When GAVIN CEO Dave Dalton returned from a recent trip to Hong Kong, he asked me to listen to an album by a group named Aqua. The song that immediately got my attention was "Barbie Girl," which was enjoying enormous chart success in several European countries. A few days later, Jon McDaniel, PD at C-89 (KNHC)-Seattle called to let us know that "Barbie Girl" was generating so many calls, it now holds the station record for most requests in a week. Not long after, Y100 (WHY)-Miami started spinning it. PD Rob Roberts began spreading the word.
There is plenty to recommend this one, including its energy and summertime appeal. Best of all, for Top 40, it's another song the format doesn't have to share with anyone else on the dial. And once it gets big enough, expect the media to have a field day considering the subject. Other than this foursome (Soren Rasted, Lene Nystrom, Rene Dif, and Claus Norreen) calling Denmark home, there's not a lot more background to provide at the moment. However, it appears the public doesn't really have to know much about the group to know they want to hear the song on the radio-and often. As Barbie sez, "It's fantastic."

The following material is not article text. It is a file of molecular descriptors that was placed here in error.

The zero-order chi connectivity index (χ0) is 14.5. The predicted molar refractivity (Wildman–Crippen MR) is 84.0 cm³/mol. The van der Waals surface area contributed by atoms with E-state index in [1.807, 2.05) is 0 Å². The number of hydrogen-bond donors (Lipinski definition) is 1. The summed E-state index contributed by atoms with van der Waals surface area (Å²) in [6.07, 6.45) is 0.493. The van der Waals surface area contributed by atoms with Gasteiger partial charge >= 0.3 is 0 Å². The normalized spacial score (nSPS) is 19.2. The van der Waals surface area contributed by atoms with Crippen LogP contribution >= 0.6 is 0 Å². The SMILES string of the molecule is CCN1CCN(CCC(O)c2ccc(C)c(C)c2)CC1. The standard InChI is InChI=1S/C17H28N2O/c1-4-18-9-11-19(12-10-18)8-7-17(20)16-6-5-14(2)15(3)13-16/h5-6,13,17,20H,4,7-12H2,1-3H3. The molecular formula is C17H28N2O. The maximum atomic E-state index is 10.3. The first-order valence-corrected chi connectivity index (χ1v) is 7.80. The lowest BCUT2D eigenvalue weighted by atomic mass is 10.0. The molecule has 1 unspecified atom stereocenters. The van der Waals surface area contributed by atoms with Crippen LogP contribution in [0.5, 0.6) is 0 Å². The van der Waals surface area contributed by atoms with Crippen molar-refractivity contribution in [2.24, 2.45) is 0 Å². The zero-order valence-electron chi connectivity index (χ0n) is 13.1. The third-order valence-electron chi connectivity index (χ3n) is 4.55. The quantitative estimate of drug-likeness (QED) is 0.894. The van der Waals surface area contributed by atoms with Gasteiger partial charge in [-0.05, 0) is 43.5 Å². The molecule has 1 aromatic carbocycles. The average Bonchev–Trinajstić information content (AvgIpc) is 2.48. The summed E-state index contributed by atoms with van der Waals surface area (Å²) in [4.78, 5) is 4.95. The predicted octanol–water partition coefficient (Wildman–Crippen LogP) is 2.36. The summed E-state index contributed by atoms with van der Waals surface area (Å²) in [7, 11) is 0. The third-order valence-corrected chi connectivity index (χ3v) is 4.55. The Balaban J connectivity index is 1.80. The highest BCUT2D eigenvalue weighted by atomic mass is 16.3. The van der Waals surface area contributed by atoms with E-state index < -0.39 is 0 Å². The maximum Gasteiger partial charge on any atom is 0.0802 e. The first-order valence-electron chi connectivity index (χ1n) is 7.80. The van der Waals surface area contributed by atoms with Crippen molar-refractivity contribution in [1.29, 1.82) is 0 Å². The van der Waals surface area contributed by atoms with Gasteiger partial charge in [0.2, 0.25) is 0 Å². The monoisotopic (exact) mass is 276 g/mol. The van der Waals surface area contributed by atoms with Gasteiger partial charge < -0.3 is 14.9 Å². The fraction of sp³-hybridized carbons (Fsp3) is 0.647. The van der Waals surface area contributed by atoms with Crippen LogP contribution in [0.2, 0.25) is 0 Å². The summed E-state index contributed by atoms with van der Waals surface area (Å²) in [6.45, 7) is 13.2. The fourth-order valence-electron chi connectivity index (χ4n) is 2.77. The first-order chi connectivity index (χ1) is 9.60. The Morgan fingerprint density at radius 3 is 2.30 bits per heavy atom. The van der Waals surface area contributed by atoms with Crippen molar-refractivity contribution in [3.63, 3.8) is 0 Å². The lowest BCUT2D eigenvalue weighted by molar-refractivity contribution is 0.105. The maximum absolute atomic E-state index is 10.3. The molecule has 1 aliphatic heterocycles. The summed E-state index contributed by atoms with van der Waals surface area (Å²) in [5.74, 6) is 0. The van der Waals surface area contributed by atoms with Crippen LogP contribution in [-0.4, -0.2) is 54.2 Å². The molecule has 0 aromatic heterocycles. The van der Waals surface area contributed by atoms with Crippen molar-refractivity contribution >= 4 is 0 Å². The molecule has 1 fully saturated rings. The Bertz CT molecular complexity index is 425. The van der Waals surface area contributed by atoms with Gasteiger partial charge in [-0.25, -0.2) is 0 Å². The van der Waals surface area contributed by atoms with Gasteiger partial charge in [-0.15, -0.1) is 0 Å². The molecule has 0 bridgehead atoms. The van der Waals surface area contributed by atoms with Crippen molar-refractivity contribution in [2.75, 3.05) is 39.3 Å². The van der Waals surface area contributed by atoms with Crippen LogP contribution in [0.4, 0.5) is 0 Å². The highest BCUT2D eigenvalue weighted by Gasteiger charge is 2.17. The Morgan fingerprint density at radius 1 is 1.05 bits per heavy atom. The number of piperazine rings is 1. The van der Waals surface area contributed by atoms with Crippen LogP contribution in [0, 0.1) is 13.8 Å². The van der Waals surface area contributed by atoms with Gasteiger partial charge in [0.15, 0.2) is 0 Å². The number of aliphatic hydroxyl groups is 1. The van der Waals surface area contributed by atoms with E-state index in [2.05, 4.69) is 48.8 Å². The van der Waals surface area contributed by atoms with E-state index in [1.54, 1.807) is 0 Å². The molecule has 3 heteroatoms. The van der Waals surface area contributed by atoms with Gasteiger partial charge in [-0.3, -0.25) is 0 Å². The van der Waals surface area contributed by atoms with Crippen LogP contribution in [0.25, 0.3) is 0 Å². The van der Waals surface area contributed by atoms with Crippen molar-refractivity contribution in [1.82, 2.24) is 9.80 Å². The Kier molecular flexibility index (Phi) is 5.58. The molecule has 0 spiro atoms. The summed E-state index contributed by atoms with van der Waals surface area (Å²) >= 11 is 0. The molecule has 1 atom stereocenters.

published: Oct, 1997
"High School DJs Rule at KUBE(FM)"
Reported by Bob Rusk
It is not unusual for small market radio stations to hire high school kids to work on the air. It is unusual, however, for major market stations - let alone top-rated ones - to do so. Enter KUBE(FM) in Seattle, a station that has been drawing from the high school talent pool for years and reaping the benefits: the CHR/rhythmic-formatted station consistently ranks as the most popular music outlet in town.
"Four of our last six hires have come straight out of KNHC(FM), the Nathan Hale High School station," says KUBE General Manager Michael O'Shea. He points out that Hale is known for its excellent radio program, one that obviously offers no commercial, major market experience. That is one reason program director Mike Tierney puts them on the air.
"Since they haven't worked at any other (commercial) stations, they don't have any bad habits," he says. "I found that what works is that you hire people who are smart first and foremost. Second, they need to be interested and motivated, if they are young enough, they'll pick up the radio skills by osmosis. We are not all 17 here."